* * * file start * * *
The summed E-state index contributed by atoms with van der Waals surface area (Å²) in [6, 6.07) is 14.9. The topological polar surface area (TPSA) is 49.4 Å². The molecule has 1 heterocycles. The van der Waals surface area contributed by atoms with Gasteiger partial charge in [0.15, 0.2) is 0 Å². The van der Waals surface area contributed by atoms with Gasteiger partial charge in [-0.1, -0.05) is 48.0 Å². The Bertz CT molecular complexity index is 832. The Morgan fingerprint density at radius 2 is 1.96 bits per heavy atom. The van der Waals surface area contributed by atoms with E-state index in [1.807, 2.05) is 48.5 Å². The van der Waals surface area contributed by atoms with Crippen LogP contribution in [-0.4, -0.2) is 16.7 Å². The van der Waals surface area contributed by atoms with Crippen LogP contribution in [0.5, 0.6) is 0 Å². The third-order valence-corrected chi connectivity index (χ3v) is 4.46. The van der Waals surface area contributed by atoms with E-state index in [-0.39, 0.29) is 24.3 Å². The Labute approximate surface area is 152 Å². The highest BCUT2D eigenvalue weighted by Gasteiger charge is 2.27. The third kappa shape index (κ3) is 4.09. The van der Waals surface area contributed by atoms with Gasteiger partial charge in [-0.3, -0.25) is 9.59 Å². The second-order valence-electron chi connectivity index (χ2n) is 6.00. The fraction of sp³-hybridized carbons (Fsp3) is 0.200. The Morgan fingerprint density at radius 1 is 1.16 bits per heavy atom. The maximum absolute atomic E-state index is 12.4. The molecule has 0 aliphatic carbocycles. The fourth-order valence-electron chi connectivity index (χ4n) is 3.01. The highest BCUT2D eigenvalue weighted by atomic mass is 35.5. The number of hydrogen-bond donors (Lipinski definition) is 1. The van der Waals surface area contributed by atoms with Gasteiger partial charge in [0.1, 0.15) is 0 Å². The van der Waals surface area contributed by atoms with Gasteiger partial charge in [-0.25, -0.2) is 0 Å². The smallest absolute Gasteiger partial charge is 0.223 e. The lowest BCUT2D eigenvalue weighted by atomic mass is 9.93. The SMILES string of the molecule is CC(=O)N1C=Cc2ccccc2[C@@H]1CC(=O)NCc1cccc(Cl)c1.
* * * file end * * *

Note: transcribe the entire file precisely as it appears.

The summed E-state index contributed by atoms with van der Waals surface area (Å²) in [6, 6.07) is 14.9. The topological polar surface area (TPSA) is 49.4 Å². The molecule has 1 heterocycles. The van der Waals surface area contributed by atoms with Gasteiger partial charge in [0.15, 0.2) is 0 Å². The van der Waals surface area contributed by atoms with Gasteiger partial charge in [-0.1, -0.05) is 48.0 Å². The Bertz CT molecular complexity index is 832. The Morgan fingerprint density at radius 2 is 1.96 bits per heavy atom. The van der Waals surface area contributed by atoms with E-state index in [1.807, 2.05) is 48.5 Å². The van der Waals surface area contributed by atoms with Crippen LogP contribution in [-0.4, -0.2) is 16.7 Å². The van der Waals surface area contributed by atoms with Crippen LogP contribution in [0.5, 0.6) is 0 Å². The third-order valence-corrected chi connectivity index (χ3v) is 4.46. The van der Waals surface area contributed by atoms with E-state index in [-0.39, 0.29) is 24.3 Å². The Labute approximate surface area is 152 Å². The highest BCUT2D eigenvalue weighted by Gasteiger charge is 2.27. The third kappa shape index (κ3) is 4.09. The van der Waals surface area contributed by atoms with Gasteiger partial charge in [-0.3, -0.25) is 9.59 Å². The second-order valence-electron chi connectivity index (χ2n) is 6.00. The fraction of sp³-hybridized carbons (Fsp3) is 0.200. The Morgan fingerprint density at radius 1 is 1.16 bits per heavy atom. The maximum absolute atomic E-state index is 12.4. The molecule has 0 aliphatic carbocycles. The fourth-order valence-electron chi connectivity index (χ4n) is 3.01. The highest BCUT2D eigenvalue weighted by atomic mass is 35.5. The number of hydrogen-bond donors (Lipinski definition) is 1. The van der Waals surface area contributed by atoms with Gasteiger partial charge in [0.1, 0.15) is 0 Å². The van der Waals surface area contributed by atoms with Gasteiger partial charge in [-0.25, -0.2) is 0 Å². The smallest absolute Gasteiger partial charge is 0.223 e. The lowest BCUT2D eigenvalue weighted by atomic mass is 9.93. The SMILES string of the molecule is CC(=O)N1C=Cc2ccccc2[C@@H]1CC(=O)NCc1cccc(Cl)c1.